Why Do Catholics Have Religious Orders? *


To indicate that he was consecrated to God for a special work, Samson never cut his hair (see Jgs 13:2-5; 16:17). In similar ways, other men and women in Scripture set themselves apart for God by taking vows, wearing distinctive clothing, eating a distinctive diet, or living alone in the wilderness. The ancient nazirities, for example, took vows and promised not to cut their hair, come near a human corpse, or consume alcohol (see Nm 6:1-21).


In the early centuries of the Church, many men and women who sought to give themselves completely to God similarly practiced strict spiritual disciplines such as fasting, prayer, and vigils while remaining part of their local assemblies. Their consecrated lives in some ways resembled that of Anna, the prophetess present when Jesus was presented in the temple (see Lk 2:36-38).


In time, however, many of these dedicated believers began moving out to the wilderness to devote their lives exclusively to prayer, penance, and works of charity. They took vows: to remain single as St. Paul had advised (see 1 Cor 7:32-34); to live in voluntary poverty, as Jesus had counseled those who wished to become "perfect" (see Mt 19:21); and to obey the spiritual fathers and mothers who helped them become holy (see Heb 13:17). The sacrificial way of life they practiced helped to focus and purify them.


These "ascetics," as they were called (from the biblical Greek word for "discipline"), looked to several scriptural figures as their inspiration and model: in particular, Elijah the prophet (see 1 Kgs 17:1-9); St. John the Baptist and his disciples (see Mt 3:1-4; 9:14-15), and our Lord himself, who had spent forty days alone in the wilderness, to pray, fast, and do battle with the Devil (see Lk 4:1-13). Over the following centuries, most of these Christians organized into religious orders--like-minded communities with a common life of prayer and discipline. New groups emerged, each with its own "charism" (special gift).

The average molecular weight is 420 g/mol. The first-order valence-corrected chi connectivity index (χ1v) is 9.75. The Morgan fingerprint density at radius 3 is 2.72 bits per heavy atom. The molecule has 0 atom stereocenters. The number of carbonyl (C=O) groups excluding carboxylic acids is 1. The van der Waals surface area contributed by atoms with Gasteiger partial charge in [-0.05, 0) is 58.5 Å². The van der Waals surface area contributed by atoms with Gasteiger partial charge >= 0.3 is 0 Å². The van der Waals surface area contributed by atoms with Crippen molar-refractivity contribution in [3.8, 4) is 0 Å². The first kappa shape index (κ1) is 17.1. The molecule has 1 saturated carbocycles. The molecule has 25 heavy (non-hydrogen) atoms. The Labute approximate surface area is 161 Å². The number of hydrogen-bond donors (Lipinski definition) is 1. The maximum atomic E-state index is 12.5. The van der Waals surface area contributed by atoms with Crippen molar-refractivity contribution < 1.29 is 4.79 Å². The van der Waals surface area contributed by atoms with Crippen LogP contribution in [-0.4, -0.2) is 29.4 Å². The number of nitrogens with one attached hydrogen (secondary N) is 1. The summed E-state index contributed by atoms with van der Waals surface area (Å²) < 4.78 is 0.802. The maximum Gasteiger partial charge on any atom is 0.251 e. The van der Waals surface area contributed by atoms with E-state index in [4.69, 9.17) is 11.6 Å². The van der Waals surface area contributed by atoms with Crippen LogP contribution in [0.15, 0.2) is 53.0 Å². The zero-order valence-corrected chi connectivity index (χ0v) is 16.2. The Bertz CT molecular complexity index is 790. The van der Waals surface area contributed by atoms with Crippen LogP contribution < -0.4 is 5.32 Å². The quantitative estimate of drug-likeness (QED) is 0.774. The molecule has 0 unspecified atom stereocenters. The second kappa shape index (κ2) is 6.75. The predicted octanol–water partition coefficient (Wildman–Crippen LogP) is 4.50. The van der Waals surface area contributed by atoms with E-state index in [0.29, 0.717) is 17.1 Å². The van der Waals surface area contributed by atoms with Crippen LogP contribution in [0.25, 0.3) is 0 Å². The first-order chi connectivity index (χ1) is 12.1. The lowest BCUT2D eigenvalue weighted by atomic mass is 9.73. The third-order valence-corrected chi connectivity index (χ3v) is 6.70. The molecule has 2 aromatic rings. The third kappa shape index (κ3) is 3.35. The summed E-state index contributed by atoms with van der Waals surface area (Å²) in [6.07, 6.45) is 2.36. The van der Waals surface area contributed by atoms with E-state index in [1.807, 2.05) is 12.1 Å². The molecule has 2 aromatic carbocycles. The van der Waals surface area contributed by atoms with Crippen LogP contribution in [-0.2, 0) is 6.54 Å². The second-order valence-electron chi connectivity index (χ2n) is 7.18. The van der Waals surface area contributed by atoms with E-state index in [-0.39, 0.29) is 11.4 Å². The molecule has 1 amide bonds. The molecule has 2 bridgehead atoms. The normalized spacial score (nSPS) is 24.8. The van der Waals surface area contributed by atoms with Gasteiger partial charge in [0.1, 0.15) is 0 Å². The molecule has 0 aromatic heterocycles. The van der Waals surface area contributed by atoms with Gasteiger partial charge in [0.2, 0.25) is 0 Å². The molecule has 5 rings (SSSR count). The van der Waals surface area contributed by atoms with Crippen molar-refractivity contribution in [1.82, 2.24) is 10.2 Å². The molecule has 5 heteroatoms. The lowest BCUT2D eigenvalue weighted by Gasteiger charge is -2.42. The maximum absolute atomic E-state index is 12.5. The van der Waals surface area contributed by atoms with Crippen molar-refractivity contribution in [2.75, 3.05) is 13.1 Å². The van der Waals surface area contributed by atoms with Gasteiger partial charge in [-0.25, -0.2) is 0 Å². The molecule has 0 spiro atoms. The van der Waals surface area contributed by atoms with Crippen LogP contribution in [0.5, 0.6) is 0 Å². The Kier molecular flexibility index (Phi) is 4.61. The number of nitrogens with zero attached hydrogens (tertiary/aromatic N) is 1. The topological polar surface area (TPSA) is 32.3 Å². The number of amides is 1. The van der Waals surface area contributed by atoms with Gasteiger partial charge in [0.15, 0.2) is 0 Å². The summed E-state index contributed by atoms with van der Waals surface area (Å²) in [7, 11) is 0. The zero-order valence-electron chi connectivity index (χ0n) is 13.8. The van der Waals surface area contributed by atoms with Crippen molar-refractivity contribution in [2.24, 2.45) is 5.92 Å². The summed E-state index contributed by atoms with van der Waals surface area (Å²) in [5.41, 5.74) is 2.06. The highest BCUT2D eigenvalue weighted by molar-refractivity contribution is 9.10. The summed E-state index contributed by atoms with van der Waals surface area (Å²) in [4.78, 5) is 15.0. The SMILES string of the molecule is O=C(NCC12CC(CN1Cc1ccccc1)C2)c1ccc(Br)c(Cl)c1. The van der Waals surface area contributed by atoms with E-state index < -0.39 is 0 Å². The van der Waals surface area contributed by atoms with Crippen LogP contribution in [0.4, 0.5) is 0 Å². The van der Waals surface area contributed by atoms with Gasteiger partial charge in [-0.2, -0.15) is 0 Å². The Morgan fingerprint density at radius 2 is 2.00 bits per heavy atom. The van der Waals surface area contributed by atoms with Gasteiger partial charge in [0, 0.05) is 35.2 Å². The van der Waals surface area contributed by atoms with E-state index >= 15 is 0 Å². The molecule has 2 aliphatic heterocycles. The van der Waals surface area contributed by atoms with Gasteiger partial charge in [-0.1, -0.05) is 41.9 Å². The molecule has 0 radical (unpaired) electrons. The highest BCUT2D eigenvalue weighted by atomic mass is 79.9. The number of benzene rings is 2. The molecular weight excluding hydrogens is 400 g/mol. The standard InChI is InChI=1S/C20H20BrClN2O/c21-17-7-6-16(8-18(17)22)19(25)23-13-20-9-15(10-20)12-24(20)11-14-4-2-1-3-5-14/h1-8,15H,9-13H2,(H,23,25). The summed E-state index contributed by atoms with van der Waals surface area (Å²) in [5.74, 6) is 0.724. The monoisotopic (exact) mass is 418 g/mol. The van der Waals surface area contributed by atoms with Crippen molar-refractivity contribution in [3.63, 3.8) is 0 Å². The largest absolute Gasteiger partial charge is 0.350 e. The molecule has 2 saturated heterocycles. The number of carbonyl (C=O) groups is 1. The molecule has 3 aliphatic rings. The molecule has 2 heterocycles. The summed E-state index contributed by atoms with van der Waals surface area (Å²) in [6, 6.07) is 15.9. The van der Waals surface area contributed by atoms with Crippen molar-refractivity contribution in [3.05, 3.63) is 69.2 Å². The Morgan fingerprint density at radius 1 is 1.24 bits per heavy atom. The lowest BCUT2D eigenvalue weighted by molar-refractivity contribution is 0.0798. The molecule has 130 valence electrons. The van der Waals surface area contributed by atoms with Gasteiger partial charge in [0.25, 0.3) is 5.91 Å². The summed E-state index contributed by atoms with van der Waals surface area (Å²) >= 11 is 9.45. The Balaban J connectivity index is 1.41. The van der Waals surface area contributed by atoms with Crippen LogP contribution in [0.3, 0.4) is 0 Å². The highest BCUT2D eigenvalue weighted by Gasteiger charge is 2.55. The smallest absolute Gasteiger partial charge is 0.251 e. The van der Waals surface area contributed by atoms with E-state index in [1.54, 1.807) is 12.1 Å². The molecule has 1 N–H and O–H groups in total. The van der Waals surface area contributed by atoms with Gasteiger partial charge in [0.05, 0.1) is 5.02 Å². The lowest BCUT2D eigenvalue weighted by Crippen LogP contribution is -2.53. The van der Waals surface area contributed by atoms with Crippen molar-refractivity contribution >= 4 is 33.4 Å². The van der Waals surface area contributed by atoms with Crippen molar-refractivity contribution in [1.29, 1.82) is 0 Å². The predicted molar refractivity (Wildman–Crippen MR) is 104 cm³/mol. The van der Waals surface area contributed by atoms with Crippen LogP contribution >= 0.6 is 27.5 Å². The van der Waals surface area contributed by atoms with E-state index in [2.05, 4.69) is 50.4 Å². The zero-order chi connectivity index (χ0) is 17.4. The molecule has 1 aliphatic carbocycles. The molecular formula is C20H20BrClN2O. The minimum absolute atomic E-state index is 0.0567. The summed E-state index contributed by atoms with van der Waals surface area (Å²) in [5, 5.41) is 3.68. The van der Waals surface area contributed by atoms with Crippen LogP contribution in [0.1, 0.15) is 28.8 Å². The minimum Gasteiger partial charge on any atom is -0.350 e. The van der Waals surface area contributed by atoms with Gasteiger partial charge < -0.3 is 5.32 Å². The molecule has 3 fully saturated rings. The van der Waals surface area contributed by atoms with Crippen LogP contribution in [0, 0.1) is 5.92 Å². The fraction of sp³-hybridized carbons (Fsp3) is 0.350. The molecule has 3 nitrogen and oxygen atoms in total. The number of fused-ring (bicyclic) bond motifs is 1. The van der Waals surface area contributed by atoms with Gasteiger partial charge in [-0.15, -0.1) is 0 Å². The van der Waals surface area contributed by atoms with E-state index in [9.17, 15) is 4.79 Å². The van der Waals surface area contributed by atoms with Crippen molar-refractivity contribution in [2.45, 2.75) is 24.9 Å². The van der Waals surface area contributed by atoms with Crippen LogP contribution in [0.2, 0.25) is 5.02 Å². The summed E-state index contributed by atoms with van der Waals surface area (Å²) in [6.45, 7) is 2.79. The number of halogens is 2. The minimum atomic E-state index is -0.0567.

Today, a wide variety of Catholic orders serve the Church and the world. Some are more secluded (cloistered), dedicated exclusively to prayer, meditation, and social work. Still others specialize in evangelization, teaching, or communications media. Whatever their specific gifts, all share a vocation from God to serve as men and women set apart for a special task.


Other related scriptures: 1 Kgs 19:1-18; Mt 4:1-2; Mk 1:2-6, 12-13; Lk 5:33-35; Acts 21:23-24; 1 Tm 6:17-19; Heb 11:37-38; Rv 14:4.


Catechism of the Catholic Church: 914-933; 944-945; 1672. 


*Quoted from The New Catholic Answer Bible. Wichita, Kansas, Fireside Catholic Publishing, 2005. www.firesidecatholic.com #D-4


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